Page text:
The merchandise trade balance returned a much smaller than expected deficit of C$0.59 billion in July after a larger revised C$0.82 billion shortfall in June. The improvement was due to a 2.3 percent monthly bounce in exports that more than offset a 1.7 percent increase in imports.
The real trade balance also strengthened as export volumes climbed 1.0 percent and imports rose 0.5 percent.
However, the surplus on trade with the U.S. shrank from C$4.36 billion to C$3.59 billion as sales across the border advanced 2.1 percent and purchases climbed 4.3 percent.
Within the overall monthly gain in exports there were sizeable increases in aircraft and other transportation equipment and parts (19.2 percent), motor vehicles and parts (9.9 percent) and industrial machinery, equipment and parts (5.5 percent). The main fallers were metal ores and non-metallic minerals (11.6 percent) and energy (5.7 percent).
Imports were boosted by solid increases in aircraft and other transportation equipment and parts (22.9 percent), energy (12.8 percent) and metal ores and non-metallic minerals (10.9 percent). Metal and non-metallic mineral products (minus 9.6 percent) saw the only decline.
Overall net foreign trade added just a tick to quarterly economic growth in the April-June period with exports little better than flat. However, the fall in the value of the local currency should provide a boost to export volumes over time and today's report suggests that there may be some impact as soon as this quarter. The report should be a small plus for the local currency.
Merchandise trade balance measures the difference between imports and exports of both tangible goods and services. The level of the international trade balance, as well as changes in exports and imports, indicate trends in foreign trade.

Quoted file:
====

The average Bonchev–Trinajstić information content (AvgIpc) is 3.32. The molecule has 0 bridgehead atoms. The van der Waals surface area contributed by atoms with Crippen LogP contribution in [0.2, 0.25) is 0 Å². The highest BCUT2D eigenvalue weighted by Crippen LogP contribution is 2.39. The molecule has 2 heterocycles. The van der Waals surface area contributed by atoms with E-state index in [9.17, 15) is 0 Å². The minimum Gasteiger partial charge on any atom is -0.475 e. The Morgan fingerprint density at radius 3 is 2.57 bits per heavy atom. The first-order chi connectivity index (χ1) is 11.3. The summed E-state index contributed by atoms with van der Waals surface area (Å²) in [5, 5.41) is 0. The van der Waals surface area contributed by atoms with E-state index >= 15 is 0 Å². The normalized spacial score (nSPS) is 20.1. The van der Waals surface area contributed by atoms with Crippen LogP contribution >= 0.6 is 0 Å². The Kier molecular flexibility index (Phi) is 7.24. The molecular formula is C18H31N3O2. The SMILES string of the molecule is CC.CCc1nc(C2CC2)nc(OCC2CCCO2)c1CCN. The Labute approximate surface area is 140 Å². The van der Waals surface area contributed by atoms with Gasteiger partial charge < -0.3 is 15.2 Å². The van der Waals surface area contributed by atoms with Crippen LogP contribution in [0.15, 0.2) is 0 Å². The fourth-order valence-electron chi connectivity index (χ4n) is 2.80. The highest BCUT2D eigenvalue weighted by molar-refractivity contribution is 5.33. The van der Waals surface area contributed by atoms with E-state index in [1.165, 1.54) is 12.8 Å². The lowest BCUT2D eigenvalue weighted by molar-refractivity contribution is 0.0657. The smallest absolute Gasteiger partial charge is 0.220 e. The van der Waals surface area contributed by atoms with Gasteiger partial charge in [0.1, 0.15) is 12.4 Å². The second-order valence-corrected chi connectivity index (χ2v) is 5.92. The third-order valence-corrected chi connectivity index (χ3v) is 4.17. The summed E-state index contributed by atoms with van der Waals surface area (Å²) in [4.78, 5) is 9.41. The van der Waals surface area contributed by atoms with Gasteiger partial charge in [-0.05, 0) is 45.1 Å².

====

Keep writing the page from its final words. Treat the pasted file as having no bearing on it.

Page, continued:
Changes in the level of imports and exports, along with the difference between the two (the trade balance) are a valuable gauge of economic trends here and abroad. While these trade figures can directly impact all financial markets, they primarily affect currency values in foreign exchange markets. This is particularly true for Canada which relies on exports and particularly those to the U.S. for growth. It should be noted that this report focuses solely on goods trade - it leaves services trade for the quarterly national accounts and balance of payments reports.
Imports indicate demand for foreign goods while exports show the demand for Canadian goods in the U.S. and elsewhere. The Canadian dollar is particularly sensitive to changes in its trade balance with the U.S. For the most part, Canada's trade balance is in surplus thanks to its exports to the U.S. Both the nominal export and import values are split into volume (real) and price components. This permits trade data to be analyzed for both changes in trade patterns as well as changing prices. This has been particularly important of late given energy price volatility and the impact on Canada's merchandise shipments. A word of caution -- the data are subject to large monthly revisions. Therefore, it can be misleading to form opinions on the basis of one month's data.
The bond market is sensitive to the risk of importing inflation. This report gives a breakdown of trade with major countries so it can be instructive for investors who are interested in diversifying globally. For example, a trend of accelerating exports to a particular country might signal economic strength and investment opportunities in that country.